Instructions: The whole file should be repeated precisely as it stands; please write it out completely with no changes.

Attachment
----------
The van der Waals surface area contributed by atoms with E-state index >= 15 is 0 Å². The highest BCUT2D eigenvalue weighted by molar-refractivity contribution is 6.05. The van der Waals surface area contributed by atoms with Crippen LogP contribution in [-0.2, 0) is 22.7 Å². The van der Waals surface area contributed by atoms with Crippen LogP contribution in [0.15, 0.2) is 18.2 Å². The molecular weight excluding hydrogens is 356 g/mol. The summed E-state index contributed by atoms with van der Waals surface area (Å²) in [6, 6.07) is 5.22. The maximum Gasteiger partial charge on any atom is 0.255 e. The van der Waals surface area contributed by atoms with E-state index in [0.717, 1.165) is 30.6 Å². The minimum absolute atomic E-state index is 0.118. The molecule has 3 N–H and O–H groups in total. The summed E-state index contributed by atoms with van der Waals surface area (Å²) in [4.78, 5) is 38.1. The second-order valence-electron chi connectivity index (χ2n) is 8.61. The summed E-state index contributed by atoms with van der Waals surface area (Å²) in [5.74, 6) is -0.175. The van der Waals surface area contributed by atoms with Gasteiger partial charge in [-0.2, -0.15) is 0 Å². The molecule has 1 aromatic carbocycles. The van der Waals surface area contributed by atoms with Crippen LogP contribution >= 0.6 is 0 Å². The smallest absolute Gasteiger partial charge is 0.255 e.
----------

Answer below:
The van der Waals surface area contributed by atoms with E-state index >= 15 is 0 Å². The highest BCUT2D eigenvalue weighted by molar-refractivity contribution is 6.05. The van der Waals surface area contributed by atoms with Crippen LogP contribution in [-0.2, 0) is 22.7 Å². The van der Waals surface area contributed by atoms with Crippen LogP contribution in [0.15, 0.2) is 18.2 Å². The molecular weight excluding hydrogens is 356 g/mol. The summed E-state index contributed by atoms with van der Waals surface area (Å²) in [6, 6.07) is 5.22. The maximum Gasteiger partial charge on any atom is 0.255 e. The van der Waals surface area contributed by atoms with E-state index in [0.717, 1.165) is 30.6 Å². The minimum absolute atomic E-state index is 0.118. The molecule has 3 N–H and O–H groups in total. The summed E-state index contributed by atoms with van der Waals surface area (Å²) in [4.78, 5) is 38.1. The second-order valence-electron chi connectivity index (χ2n) is 8.61. The summed E-state index contributed by atoms with van der Waals surface area (Å²) in [5.74, 6) is -0.175. The van der Waals surface area contributed by atoms with Gasteiger partial charge in [-0.2, -0.15) is 0 Å². The molecule has 1 aromatic carbocycles. The van der Waals surface area contributed by atoms with Crippen LogP contribution >= 0.6 is 0 Å². The smallest absolute Gasteiger partial charge is 0.255 e.